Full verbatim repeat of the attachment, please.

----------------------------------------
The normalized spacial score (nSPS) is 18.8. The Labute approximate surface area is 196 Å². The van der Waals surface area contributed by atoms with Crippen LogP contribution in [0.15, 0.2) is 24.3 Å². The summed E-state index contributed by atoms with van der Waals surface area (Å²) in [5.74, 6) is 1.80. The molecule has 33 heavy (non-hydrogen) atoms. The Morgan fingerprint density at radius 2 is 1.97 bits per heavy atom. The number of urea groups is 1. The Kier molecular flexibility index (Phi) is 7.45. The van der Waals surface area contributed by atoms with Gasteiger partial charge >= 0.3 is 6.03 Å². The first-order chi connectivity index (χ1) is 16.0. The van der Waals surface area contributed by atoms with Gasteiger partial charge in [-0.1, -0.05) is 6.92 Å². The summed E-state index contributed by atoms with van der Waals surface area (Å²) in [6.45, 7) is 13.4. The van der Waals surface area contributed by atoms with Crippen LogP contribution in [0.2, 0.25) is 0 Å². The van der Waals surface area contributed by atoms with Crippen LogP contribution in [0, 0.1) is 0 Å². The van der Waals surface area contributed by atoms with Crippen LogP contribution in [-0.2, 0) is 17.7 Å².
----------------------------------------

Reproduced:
The normalized spacial score (nSPS) is 18.8. The Labute approximate surface area is 196 Å². The van der Waals surface area contributed by atoms with Crippen LogP contribution in [0.15, 0.2) is 24.3 Å². The summed E-state index contributed by atoms with van der Waals surface area (Å²) in [5.74, 6) is 1.80. The molecule has 33 heavy (non-hydrogen) atoms. The Morgan fingerprint density at radius 2 is 1.97 bits per heavy atom. The number of urea groups is 1. The Kier molecular flexibility index (Phi) is 7.45. The van der Waals surface area contributed by atoms with Gasteiger partial charge >= 0.3 is 6.03 Å². The first-order chi connectivity index (χ1) is 16.0. The van der Waals surface area contributed by atoms with Gasteiger partial charge in [-0.1, -0.05) is 6.92 Å². The summed E-state index contributed by atoms with van der Waals surface area (Å²) in [6.45, 7) is 13.4. The van der Waals surface area contributed by atoms with Crippen LogP contribution in [0.2, 0.25) is 0 Å². The van der Waals surface area contributed by atoms with Crippen LogP contribution in [0, 0.1) is 0 Å². The van der Waals surface area contributed by atoms with Crippen LogP contribution in [-0.2, 0) is 17.7 Å².